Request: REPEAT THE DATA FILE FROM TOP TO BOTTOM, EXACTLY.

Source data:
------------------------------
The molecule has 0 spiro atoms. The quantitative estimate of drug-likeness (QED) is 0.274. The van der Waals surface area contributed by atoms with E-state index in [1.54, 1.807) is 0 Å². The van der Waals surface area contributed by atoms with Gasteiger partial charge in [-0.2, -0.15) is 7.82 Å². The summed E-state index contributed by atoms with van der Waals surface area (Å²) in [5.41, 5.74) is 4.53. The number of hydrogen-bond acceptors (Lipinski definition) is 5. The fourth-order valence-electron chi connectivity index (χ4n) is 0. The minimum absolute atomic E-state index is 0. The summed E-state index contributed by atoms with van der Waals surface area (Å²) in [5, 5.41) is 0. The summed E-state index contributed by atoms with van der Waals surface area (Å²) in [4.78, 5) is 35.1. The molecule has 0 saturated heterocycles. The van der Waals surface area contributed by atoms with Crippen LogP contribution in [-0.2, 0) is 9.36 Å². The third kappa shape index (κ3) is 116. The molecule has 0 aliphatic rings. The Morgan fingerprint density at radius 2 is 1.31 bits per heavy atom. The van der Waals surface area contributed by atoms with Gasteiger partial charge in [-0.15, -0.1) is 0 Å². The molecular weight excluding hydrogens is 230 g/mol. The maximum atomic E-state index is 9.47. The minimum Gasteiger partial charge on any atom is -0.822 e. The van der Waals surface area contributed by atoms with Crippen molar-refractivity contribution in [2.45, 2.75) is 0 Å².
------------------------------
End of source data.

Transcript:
The molecule has 0 spiro atoms. The quantitative estimate of drug-likeness (QED) is 0.274. The van der Waals surface area contributed by atoms with E-state index in [1.54, 1.807) is 0 Å². The van der Waals surface area contributed by atoms with Gasteiger partial charge in [-0.2, -0.15) is 7.82 Å². The summed E-state index contributed by atoms with van der Waals surface area (Å²) in [5.41, 5.74) is 4.53. The number of hydrogen-bond acceptors (Lipinski definition) is 5. The fourth-order valence-electron chi connectivity index (χ4n) is 0. The minimum absolute atomic E-state index is 0. The summed E-state index contributed by atoms with van der Waals surface area (Å²) in [5, 5.41) is 0. The summed E-state index contributed by atoms with van der Waals surface area (Å²) in [4.78, 5) is 35.1. The molecule has 0 saturated heterocycles. The van der Waals surface area contributed by atoms with Crippen LogP contribution in [-0.2, 0) is 9.36 Å². The third kappa shape index (κ3) is 116. The molecule has 0 aliphatic rings. The Morgan fingerprint density at radius 2 is 1.31 bits per heavy atom. The van der Waals surface area contributed by atoms with Gasteiger partial charge in [-0.15, -0.1) is 0 Å². The molecular weight excluding hydrogens is 230 g/mol. The maximum atomic E-state index is 9.47. The minimum Gasteiger partial charge on any atom is -0.822 e. The van der Waals surface area contributed by atoms with Crippen molar-refractivity contribution in [2.45, 2.75) is 0 Å².